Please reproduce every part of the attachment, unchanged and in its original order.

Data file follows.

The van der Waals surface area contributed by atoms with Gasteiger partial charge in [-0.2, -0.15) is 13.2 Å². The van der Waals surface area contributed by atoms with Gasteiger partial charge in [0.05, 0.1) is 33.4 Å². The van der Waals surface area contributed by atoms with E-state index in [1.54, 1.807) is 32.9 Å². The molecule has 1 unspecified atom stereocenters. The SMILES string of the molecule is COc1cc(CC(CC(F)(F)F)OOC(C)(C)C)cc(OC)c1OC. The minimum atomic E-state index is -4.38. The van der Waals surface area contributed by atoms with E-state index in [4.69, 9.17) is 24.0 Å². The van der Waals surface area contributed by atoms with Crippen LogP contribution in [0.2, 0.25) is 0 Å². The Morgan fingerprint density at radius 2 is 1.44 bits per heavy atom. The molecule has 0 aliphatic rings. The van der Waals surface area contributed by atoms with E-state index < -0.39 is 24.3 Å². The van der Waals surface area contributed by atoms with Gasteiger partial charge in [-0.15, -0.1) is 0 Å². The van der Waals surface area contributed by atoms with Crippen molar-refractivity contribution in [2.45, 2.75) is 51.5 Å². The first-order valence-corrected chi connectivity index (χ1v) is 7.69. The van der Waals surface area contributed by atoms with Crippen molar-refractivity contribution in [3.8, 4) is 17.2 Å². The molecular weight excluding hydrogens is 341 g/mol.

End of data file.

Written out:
The van der Waals surface area contributed by atoms with Gasteiger partial charge in [-0.2, -0.15) is 13.2 Å². The van der Waals surface area contributed by atoms with Gasteiger partial charge in [0.05, 0.1) is 33.4 Å². The van der Waals surface area contributed by atoms with E-state index in [1.54, 1.807) is 32.9 Å². The molecule has 1 unspecified atom stereocenters. The SMILES string of the molecule is COc1cc(CC(CC(F)(F)F)OOC(C)(C)C)cc(OC)c1OC. The minimum atomic E-state index is -4.38. The van der Waals surface area contributed by atoms with E-state index in [4.69, 9.17) is 24.0 Å². The van der Waals surface area contributed by atoms with Crippen LogP contribution in [0.2, 0.25) is 0 Å². The Morgan fingerprint density at radius 2 is 1.44 bits per heavy atom. The molecule has 0 aliphatic rings. The van der Waals surface area contributed by atoms with E-state index < -0.39 is 24.3 Å². The van der Waals surface area contributed by atoms with Gasteiger partial charge in [-0.15, -0.1) is 0 Å². The van der Waals surface area contributed by atoms with Crippen molar-refractivity contribution in [2.45, 2.75) is 51.5 Å². The first-order valence-corrected chi connectivity index (χ1v) is 7.69. The van der Waals surface area contributed by atoms with Crippen molar-refractivity contribution in [3.8, 4) is 17.2 Å². The molecular weight excluding hydrogens is 341 g/mol.